Rarely are foreign and security policy challenges characterized by such strong countervailing pressures or outcomes so replete with irony as in the conduct of U.S.-Russian affairs after Moscow’s 2014 military intervention in Ukraine. As Washington policy-makers and politicians try to settle on new guidelines for the bilateral relationship, they should seek a tough-minded but pragmatic diplomacy, realizing that, without U.S.-Russian negotiations, there will be no significant progress on either nuclear nonproliferation or nuclear disarmament.
Number One Enemy?
Americans now view Russia as the greatest enemy to the United States, according to a recent Gallup poll. There may be some truth to Stephen Kinzer’s contention in a recent Boston Globe opinion column that “having Russia as an enemy is strangely comforting to Americans. It reassures us that the world has not really changed…[and] we do not have to change our policies." But it is equally true that people react to the personalities of foreign leaders as well as to their policies. Gallop recorded higher favorability ratings for Gorbachev’s Soviet Union in 1989 than Putin’s Russia today.
Currently at the forefront of Americans’ image of Russia is Moscow’s invasion of Crimea in 2014, its continuing subversion of Ukraine’s Donbass region, its nuclear saber-rattling, and its recent introduction of Russian personnel and sophisticated weapons into Syria.
There is good reason for the West’s shock and anger that Putin’s Russia would be willing to change national boundaries in Europe through the use of force and for Washington’s alarm over Russia’s posturing and rhetoric regarding the role of its nuclear forces.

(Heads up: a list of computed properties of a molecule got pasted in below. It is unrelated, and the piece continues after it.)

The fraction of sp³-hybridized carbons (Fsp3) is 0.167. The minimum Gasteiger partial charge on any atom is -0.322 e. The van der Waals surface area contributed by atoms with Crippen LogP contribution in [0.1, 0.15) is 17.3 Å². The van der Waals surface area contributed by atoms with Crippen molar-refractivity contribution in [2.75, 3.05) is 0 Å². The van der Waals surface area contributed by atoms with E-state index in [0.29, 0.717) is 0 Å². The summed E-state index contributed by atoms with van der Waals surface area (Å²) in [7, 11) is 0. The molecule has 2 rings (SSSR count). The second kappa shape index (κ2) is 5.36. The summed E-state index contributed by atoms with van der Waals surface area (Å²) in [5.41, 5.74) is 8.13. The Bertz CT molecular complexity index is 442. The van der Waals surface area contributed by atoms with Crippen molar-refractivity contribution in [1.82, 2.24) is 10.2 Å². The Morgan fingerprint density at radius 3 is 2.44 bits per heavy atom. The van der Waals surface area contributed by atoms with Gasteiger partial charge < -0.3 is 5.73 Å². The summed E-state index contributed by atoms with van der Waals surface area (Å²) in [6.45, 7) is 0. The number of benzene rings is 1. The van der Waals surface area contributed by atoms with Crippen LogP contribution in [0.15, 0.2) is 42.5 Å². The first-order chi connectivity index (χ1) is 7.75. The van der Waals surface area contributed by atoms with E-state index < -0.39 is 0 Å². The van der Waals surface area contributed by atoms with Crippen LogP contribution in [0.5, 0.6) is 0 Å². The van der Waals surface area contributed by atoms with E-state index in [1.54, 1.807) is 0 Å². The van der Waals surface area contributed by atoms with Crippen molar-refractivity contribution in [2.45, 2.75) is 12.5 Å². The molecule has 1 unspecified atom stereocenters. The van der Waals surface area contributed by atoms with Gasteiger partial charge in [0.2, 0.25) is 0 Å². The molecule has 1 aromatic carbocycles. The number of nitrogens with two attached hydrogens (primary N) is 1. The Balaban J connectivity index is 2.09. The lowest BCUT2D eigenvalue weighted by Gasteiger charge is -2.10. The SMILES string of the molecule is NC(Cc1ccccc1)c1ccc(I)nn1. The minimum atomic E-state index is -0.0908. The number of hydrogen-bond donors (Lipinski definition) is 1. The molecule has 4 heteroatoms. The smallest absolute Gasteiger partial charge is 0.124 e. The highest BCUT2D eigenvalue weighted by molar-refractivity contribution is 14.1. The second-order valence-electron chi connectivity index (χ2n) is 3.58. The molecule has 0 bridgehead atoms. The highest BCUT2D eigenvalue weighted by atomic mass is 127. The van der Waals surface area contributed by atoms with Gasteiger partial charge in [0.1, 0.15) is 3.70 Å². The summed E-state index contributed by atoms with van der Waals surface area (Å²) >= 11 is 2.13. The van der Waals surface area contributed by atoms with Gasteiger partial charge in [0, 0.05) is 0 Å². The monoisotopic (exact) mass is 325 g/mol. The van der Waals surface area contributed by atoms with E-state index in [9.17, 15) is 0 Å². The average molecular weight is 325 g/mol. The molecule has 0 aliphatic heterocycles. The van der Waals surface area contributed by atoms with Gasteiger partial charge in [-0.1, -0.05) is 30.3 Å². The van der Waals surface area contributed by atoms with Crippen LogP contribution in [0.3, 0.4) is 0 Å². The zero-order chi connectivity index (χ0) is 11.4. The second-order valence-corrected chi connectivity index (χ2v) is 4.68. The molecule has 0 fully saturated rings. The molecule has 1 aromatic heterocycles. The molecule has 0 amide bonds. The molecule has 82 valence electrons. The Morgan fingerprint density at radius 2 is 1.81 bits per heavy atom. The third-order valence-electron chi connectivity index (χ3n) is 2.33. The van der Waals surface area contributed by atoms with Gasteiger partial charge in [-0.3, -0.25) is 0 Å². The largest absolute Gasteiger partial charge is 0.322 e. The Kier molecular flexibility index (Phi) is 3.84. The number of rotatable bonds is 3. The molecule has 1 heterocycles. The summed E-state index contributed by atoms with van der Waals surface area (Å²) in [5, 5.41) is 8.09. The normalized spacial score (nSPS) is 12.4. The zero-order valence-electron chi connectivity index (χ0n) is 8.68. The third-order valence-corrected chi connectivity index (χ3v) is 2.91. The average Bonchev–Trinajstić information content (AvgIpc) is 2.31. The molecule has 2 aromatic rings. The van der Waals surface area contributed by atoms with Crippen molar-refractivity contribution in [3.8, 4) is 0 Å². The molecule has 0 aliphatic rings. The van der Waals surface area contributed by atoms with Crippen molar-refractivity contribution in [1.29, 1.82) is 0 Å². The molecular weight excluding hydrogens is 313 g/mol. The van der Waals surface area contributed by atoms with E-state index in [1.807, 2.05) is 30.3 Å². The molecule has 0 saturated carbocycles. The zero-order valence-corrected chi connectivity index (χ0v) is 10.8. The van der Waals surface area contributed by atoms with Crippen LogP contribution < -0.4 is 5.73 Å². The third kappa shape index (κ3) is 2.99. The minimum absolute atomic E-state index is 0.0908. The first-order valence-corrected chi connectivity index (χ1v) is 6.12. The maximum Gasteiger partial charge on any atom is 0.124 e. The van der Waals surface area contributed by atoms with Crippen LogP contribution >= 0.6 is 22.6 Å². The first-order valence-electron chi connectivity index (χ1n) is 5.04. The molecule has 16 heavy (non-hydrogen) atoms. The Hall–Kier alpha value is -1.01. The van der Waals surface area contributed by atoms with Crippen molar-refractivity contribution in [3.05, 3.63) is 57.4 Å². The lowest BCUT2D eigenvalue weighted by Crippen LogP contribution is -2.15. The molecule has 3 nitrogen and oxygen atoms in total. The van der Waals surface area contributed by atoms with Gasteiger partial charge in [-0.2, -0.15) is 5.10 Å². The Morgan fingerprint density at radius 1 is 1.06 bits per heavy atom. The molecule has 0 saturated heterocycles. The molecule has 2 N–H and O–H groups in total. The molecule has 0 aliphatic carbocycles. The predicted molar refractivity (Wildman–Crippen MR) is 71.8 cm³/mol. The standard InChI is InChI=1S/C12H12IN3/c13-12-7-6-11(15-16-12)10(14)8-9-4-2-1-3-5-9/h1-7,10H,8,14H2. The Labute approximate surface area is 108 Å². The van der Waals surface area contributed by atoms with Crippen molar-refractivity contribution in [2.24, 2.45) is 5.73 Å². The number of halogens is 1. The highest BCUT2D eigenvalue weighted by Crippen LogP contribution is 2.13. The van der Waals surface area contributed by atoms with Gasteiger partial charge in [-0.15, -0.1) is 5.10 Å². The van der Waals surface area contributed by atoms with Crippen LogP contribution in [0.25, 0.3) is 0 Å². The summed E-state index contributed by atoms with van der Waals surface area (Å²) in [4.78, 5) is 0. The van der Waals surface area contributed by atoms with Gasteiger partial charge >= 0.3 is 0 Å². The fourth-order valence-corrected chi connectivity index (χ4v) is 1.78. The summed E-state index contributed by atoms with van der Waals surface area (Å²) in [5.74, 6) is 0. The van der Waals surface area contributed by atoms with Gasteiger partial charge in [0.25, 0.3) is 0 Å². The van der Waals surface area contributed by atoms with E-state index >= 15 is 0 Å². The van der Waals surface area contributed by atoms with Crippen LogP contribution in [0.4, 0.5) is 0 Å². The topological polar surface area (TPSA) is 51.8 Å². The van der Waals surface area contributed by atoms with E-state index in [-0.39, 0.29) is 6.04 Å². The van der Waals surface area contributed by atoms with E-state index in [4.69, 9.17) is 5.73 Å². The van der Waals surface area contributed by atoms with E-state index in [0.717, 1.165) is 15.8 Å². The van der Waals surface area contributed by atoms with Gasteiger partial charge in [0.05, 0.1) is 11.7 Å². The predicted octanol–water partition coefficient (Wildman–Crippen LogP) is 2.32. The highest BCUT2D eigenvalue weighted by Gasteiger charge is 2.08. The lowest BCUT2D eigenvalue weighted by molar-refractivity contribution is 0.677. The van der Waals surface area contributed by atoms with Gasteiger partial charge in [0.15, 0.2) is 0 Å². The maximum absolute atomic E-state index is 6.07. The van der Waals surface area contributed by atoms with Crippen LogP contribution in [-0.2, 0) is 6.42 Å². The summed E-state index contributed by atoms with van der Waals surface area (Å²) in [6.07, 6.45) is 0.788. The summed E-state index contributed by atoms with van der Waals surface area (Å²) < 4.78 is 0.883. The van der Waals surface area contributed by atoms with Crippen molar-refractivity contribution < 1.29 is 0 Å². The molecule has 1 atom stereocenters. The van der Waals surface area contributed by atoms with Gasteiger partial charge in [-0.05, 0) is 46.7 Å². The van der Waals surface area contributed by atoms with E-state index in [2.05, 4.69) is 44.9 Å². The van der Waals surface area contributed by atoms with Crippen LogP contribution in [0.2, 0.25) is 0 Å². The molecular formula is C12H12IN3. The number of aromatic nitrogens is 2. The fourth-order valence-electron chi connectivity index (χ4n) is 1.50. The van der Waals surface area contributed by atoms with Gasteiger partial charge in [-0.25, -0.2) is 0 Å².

Russia’s actions and the resulting damage to relations with the West should not, however, blind the West to recognizing the existing and vital opportunities for constructive collaboration.
It is important to recognize what has changed and what has not in the bilateral relationship—where compromise can achieve positive results and where compromise only rewards bad behavior. Sober analysis also strives to avoid allowing the actions of a particular foreign government to indelibly alter the image of the country it temporarily rules, and to remember that the national interest can sometimes be served by making deals with repugnant regimes. Refusal to engage diplomatically is almost always a mistake—not only cutting off paths to resolving conflict, but also foregoing valuable sources of information on foreign intentions and capabilities.
Moscow was critical to the success of the lengthy multilateral negotiations that delivered the historic nuclear deal with Iran. It was likewise instrumental in forcing Syria’s acquiescence to eliminating 1,300 metric tons of lethal chemical weapons in its arsenal and acceding to the Chemical Weapons Convention (CWC).